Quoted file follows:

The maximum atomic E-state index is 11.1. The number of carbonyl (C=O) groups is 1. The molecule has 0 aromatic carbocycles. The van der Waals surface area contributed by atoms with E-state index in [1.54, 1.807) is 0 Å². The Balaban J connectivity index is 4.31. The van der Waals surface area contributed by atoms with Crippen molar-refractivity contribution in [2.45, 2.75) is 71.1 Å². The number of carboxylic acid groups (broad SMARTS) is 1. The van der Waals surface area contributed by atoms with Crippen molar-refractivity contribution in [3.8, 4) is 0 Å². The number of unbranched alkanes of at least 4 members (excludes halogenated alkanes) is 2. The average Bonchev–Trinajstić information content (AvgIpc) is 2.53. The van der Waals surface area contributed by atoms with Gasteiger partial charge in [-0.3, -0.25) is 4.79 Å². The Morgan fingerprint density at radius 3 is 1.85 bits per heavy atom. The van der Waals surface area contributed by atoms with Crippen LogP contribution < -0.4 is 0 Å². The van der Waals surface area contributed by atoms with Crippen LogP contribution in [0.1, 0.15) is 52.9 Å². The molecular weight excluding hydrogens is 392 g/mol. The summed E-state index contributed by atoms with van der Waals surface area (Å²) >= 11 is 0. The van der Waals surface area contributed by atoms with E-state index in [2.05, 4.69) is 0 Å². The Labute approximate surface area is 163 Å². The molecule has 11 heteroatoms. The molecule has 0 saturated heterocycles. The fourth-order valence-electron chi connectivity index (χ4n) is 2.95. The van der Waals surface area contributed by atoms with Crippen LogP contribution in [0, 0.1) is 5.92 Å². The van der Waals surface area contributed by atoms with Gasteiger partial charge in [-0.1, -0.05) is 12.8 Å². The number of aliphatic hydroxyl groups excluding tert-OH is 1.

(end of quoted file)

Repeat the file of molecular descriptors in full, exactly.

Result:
The maximum atomic E-state index is 11.1. The number of carbonyl (C=O) groups is 1. The molecule has 0 aromatic carbocycles. The van der Waals surface area contributed by atoms with E-state index in [1.54, 1.807) is 0 Å². The Balaban J connectivity index is 4.31. The van der Waals surface area contributed by atoms with Crippen molar-refractivity contribution in [2.45, 2.75) is 71.1 Å². The number of carboxylic acid groups (broad SMARTS) is 1. The van der Waals surface area contributed by atoms with Crippen molar-refractivity contribution in [3.8, 4) is 0 Å². The number of unbranched alkanes of at least 4 members (excludes halogenated alkanes) is 2. The average Bonchev–Trinajstić information content (AvgIpc) is 2.53. The van der Waals surface area contributed by atoms with Gasteiger partial charge in [-0.3, -0.25) is 4.79 Å². The Morgan fingerprint density at radius 3 is 1.85 bits per heavy atom. The van der Waals surface area contributed by atoms with Crippen LogP contribution < -0.4 is 0 Å². The van der Waals surface area contributed by atoms with Crippen LogP contribution in [0.1, 0.15) is 52.9 Å². The molecular weight excluding hydrogens is 392 g/mol. The summed E-state index contributed by atoms with van der Waals surface area (Å²) >= 11 is 0. The van der Waals surface area contributed by atoms with E-state index in [2.05, 4.69) is 0 Å². The Labute approximate surface area is 163 Å². The molecule has 11 heteroatoms. The molecule has 0 saturated heterocycles. The fourth-order valence-electron chi connectivity index (χ4n) is 2.95. The van der Waals surface area contributed by atoms with Crippen LogP contribution in [0, 0.1) is 5.92 Å². The van der Waals surface area contributed by atoms with Gasteiger partial charge in [-0.1, -0.05) is 12.8 Å². The number of aliphatic hydroxyl groups excluding tert-OH is 1.